Identification: MSS 099, F586
Creator: Shorter, Clement King, 1857-1926.
Title: Clement King Shorter letter to Dr. George Williamson
Inclusive Dates: 1922 May 8
Extent: 1 item (1 p.)
Abstract: Clement King Shorter letter to Dr. George Williamson
Language: Materials entirely in English.
MSS 099, F586, Clement King Shorter letter to Dr. George Williamson, Special Collections, University of Delaware Library, Newark, Delaware.
Shelved in SPEC MSS 099
Special Collections Department, University of Delaware Library / Newark, Delaware 19717-5267 / Phone: 302-831-2229 / Fax: 302-831-6003 / URL: http://www.lib.udel.edu/ud/spec/
Gift of Robert D. Fleck, 2006.
Processed and encoded by Debra Johnson, April 2007.
The collection is open for research.
Use of materials from this collection beyond the exceptions provided for in the Fair Use and Educational Use clauses of the U.S. Copyright Law may violate federal law. Permission to publish or reproduce is required from the copyright holder. Please contact Special Collections Department, University of Delaware Library, http://www.lib.udel.edu/cgi-bin/askspec.cgi
English journalist and editor Clement King Shorter was born in London, at Southwark, on July 19, 1857, to Richard and Elizabeth (Clemenson) Shorter.
From 1863 to 1871, Shorter attended school at Downham Market, Norfolk. After leaving school Shorter worked for four years for several different booksellers or publishers on Paternoster Row in London. In 1877 Shorter began working as a clerk in the exchequer and audit department at Somerset House.
Shorter began his career in journalism in 1888, writing a weekly column about books for The Star and working as a sub-editor for the Penny Illustrated Paper. In 1890 he resigned his clerical position at Somerset House and focused on journalism. In 1891 he was made editor of the Illustrated London News, where he also edited "Album" and "Pick-me-up." In addition to editing, Shorter founded three papers: Sketch (1893), The Sphere (1900), and The Tatler (1903).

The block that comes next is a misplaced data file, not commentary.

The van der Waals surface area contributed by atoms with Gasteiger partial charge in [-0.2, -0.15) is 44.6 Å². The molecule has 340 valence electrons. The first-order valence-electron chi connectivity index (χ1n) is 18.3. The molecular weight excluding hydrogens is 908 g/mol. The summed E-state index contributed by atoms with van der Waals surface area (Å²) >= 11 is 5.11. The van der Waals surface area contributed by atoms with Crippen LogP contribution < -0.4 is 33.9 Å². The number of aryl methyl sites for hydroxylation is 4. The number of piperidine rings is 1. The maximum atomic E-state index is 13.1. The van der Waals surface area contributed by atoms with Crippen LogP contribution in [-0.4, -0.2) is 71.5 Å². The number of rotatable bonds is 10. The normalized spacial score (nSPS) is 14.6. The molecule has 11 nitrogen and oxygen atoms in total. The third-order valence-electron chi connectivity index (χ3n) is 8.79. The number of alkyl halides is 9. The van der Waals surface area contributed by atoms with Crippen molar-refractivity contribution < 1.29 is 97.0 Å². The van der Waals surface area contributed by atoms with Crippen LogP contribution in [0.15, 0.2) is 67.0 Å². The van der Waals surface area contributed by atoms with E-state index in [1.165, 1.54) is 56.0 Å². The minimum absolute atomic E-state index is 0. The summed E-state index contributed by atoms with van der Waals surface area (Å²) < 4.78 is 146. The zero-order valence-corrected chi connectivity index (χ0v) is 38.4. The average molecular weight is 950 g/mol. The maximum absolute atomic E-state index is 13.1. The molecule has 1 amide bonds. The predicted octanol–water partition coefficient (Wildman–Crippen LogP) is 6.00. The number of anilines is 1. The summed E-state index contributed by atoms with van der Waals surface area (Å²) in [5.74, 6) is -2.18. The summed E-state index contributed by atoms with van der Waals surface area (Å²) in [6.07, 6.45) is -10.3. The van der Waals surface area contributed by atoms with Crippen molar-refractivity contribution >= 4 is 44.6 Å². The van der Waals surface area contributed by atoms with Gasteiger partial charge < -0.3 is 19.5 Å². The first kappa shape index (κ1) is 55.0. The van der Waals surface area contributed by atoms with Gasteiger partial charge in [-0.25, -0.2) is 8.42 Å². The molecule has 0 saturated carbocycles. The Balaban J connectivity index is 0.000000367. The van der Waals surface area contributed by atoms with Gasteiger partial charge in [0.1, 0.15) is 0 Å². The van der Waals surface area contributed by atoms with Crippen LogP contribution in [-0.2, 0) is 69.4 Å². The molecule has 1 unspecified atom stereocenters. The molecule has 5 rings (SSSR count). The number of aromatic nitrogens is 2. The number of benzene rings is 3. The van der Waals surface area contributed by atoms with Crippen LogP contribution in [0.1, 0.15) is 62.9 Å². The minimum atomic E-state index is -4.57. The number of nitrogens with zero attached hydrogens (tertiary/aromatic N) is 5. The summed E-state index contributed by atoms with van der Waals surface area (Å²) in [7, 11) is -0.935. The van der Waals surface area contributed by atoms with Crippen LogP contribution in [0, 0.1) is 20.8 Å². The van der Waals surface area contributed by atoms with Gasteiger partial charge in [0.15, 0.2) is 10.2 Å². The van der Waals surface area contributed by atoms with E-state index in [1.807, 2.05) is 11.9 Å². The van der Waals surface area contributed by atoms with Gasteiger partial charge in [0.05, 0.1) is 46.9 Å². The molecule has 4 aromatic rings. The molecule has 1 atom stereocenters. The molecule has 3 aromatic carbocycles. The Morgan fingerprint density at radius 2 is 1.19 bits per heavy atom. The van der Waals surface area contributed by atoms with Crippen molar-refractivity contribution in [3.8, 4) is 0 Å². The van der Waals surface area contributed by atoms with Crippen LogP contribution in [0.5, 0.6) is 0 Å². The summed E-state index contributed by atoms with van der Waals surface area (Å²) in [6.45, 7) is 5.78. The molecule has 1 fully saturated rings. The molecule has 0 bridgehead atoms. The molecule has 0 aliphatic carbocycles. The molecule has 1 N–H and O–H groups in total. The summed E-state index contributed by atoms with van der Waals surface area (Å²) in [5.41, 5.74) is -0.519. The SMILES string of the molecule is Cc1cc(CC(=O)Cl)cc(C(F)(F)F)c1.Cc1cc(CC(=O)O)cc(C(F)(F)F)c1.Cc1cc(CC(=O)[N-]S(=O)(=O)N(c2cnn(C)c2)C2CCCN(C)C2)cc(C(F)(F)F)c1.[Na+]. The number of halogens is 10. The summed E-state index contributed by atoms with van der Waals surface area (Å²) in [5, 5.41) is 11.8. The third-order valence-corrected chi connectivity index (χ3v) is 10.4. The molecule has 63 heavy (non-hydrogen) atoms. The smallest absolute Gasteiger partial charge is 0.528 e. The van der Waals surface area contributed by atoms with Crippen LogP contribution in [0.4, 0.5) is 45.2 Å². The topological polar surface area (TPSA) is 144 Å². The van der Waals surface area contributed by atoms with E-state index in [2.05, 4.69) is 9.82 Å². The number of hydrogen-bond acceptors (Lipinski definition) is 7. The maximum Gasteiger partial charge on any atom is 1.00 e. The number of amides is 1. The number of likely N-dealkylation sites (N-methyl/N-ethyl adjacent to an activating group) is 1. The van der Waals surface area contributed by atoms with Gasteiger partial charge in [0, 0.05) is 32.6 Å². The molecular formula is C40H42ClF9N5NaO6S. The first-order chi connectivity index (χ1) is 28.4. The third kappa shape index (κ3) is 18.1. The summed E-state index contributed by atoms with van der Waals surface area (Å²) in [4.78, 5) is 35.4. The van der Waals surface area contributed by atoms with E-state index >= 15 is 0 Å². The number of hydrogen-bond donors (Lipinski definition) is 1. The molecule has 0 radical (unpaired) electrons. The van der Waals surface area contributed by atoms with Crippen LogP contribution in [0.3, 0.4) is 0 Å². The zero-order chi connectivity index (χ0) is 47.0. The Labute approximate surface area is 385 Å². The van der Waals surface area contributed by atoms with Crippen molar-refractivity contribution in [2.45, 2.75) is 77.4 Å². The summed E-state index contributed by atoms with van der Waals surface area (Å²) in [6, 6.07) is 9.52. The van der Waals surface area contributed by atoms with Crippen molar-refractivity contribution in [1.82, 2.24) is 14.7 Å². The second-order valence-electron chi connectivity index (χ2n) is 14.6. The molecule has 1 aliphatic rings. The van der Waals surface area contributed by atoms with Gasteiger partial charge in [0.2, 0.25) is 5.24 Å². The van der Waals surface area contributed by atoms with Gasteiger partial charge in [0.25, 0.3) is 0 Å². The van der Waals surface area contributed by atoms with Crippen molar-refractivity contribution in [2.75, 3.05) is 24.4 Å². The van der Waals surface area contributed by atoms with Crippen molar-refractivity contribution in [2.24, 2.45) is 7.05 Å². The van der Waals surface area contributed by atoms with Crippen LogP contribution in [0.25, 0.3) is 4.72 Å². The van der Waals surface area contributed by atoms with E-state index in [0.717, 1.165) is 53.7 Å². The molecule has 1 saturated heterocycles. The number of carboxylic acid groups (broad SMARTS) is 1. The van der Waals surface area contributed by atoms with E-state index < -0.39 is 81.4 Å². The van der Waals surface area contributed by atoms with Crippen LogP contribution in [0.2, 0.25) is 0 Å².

Shorter was editor of The Sphere from 1900 until his death in 1926, each week contributing his controversial column “A Literary Letter.” Shorter described the content of The Sphere and later of The Tatler as “on less serious lines” and “on more frivolous lines.”
In the early 1900s, Shorter's main interest had become collecting manuscripts, books, and ephemera related to his favorite authors. Shorter was a particularly avid collector of material related to the Brontës. Shorter's collection and research eventually developed into several books on the Brontës.
Clement Shorter's published writing also included several volumes on Napoleon, two works on George Borrow, a volume of essays and addresses, and a fragment of his autobiography. C. K. S.: an autobiography was edited by J. M. Bulloch and published posthumously in 1927.
Shorter, the youngest of three sons, was a still a boy when his father died in Melbourne, Australia, where he had traveled in hopes of making a better living. Clement Shorter was married twice: first to Irish poet Dora Sigerson, whom he married in 1896 and who died in 1918; and in 1920 to Annie Doris Banfield of Penzance. Doris Shorter and their daughter, Doreen Clement Shorter, survived Clement Shorter, who died on November 19, 1926, at his home at Great Missenden, Buckinghamshire.
Caroline Zilboorg, "Shorter, Clement King (1857–1926)." Oxford Dictionary of National Biography, Oxford University Press, 2004. http://www.oxforddnb.com/view/article/36076 (accessed April 10, 2007).
This collection consists of a letter from Clement King Shorter to Dr. George Williamson. The letter makes references to "Gissing" and "George Whale."
Clement King Shorter letter to Dr. George Williamson, 1922 May 8 [Box 36 F586]
Typed letter signed, 1 p.